Probability

Subject: Compulsory Maths

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Overview

Analysis of certainty or uncertainty of some event is called probability. Experiment, Random experiment, Output, Sample space, Event, Sample point, Elementary point, Equally likely outcomes and Favourable outcomes are defined terms used in probability.

Probability

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Probability is the measure of the likelihood that an event will occur. Probability is quantified as a number between 0 and 1 (where 0 indicates impossibility and 1 indicate certainty). For example,
1. Probability of raining or not raining on a certain day
2. Probability of a student's passing or not an examination
3. The probability of winning or losing a game etc.

Some of the defined terms used in probability are:

Experiment
Observing the outcomes in probability are experiments. For example, tossing a coin to observe whether head or tail turns up is an experiment.

Random Experiment
If the result of an experiment is not certain, then it is called the random experiment.

Outcome
The result obtained in an experiment is called an outcome.

Sample Space
The set of all possible outcomes of an experiment is called sample space.

Event
Any subset of sample space is called an event.

Sample point
Each result or event of a sample space is called sample point. In tossing a coin, H and T are sample points.

Elementary Point
If the numbers of an event are only one then the event is called elementary point

Equally likely outcomes
If there is an equal chance of getting any outcome of an experiment they are equally likely outcomes.

Favourable outcomes
The outcomes of an experiment whose occurrence show the happening of an event is known as favourable events.

For example in tossing a coin ,
P(H) = \(\frac{n(H)}{n(S)}\) = \(\frac{1}{2}\)

Abroad Studies Opportunities

P ({H,T}) = \(\frac{n (HT) }{n(S)}\) = \(\frac{2}{2}\) = 1


General Information of cards, coins and dice on probability:

1. Card

In one packet of the card, there are two colors red and black. Every color has 26 numbers of cards. Red cards are heart and diamond and black cards are spade and club.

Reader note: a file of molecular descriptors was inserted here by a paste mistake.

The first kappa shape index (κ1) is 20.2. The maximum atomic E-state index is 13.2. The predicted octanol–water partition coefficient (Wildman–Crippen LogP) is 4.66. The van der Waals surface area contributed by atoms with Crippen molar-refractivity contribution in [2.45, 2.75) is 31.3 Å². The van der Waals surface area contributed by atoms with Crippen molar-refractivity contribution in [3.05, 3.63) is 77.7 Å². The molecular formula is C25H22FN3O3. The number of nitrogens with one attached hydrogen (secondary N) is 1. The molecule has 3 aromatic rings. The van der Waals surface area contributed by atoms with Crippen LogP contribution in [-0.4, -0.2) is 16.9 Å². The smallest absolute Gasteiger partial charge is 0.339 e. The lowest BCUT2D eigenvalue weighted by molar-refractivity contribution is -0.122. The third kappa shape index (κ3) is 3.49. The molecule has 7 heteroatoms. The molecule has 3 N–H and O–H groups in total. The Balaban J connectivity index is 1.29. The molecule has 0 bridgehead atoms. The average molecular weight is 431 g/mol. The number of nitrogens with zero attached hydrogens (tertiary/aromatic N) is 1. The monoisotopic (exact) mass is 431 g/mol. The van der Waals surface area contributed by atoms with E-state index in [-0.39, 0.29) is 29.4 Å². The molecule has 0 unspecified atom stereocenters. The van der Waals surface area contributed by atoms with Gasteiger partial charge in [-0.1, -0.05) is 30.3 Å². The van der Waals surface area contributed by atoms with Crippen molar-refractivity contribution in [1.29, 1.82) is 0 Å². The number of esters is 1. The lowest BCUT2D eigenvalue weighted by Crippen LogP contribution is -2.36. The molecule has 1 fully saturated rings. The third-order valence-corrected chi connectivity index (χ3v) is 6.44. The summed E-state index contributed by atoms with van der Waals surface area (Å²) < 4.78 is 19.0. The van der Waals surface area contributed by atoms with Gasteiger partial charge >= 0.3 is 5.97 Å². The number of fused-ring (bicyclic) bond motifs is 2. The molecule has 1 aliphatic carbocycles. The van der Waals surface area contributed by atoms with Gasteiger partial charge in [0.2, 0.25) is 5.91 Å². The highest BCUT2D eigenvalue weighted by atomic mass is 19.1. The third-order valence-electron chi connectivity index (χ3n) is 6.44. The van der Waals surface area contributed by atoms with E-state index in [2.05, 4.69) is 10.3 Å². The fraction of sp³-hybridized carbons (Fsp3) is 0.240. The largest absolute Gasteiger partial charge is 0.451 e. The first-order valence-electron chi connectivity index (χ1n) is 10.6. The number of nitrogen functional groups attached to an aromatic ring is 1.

In each type of card, there are 1, 2, .......10, J, Q, K which are altogether 13 in number.

Face card: jack (J), queen (Q), and king (K).

In some packets of cards, we find more than 52 cards, which are not necessary for the study of probability.

Drawing a card from the well-shuffled pack of 52 cards, the probability of getting every number is \(\frac{1}{52}\).

2. Coins

There are two possible outcomes while tossing a coin. They are head and tail. When the coin is tossed just once, the probability of getting head or tail is equal.

3. Dice

In a dice, there are altogether 6 faces and when the dice is thrown only once, the probability of occurring a number is 1 to 6 equal.

 

Things to remember
  • Probability of  event, P(E) =\(\frac{the\; number \;of\; favourable\; outcomes}{the\; number\; of\; possible \;outcomes}\) or, P(E) =\(\frac{ n(E)}{n(S)}\)
  • It includes every relationship which established among the people.
  • There can be more than one community in a society. Community smaller than society.
  • It is a network of social relationships which cannot see or touched.
  • common interests and common objectives are not necessary for society.
Videos for Probability
Probability - Part One : Simple Probability
Probability - Part Two : Compound ProbabilityProbability - Part Two : Compound Probability
Probability explained | Independent and dependent events | Probability and Statistics | Khan Academy
Questions and Answers

Total no. of cards= 52
No. of possible outcomes = 52
No. of ace in a pack of card is 4
No. of favourable outcomes of ace = 4
No. of clubs in a pack of card is 1
No. of favourable outcomes of an ace of clubs = 1
P (ace) = \(\frac{No. of favourable outcomes}{No. of possible outcomes}\) = \(\frac{4}{52}\) = \(\frac{1}{13}\)
P (ace of clubs) = \(\frac{No. of favourbale outcomes}{No. of possible outcomes}\) = \(\frac{1}{52}\)

Total no. of marbles = 3 blue + 5 black = 8
No. of possible outcomes = 8
NO, of blue marbles is 3
No. of favourable outcomes of blue marbles= 3
Hence , the probability of getting blue marble ,
P (blue) = \(\frac{No. of favourable outcomes}{No. of possible outcomes}\) = \(\frac{3}{8}\)

Total no. of pages = 260
No. of possible outcomes= m = 260
No. of pages having picture = 13
No. of favourable outcomes = n = 13
No. of pages having no picture = 260 - 13 = 247
(i). Probability of getting page having picture
P (having picture) = \(\frac{m}{n}\) = \(\frac{13}{260}\) = \(\frac{1}{20}\)

(ii) P (having no picture) = \(\frac{m}{n}\) = \(\frac{247}{260}\) = \(\frac{19}{20}\)Ans.

Total no. of students = 900
No. of possible outcomes = n = 900
No. of girls = 350
No. of boys = (900 - 350) = 550

(i). No. of favourable outcomes = m = 350
Probability that the selected student is a girl ,
P (a girl) = \(\frac{m}{n}\) = \(\frac{350}{900}\) = \(\frac{7}{18}\)

(ii). Here , no of favourable outcomes of boys = n = 550
Probability that the selected student is not a girl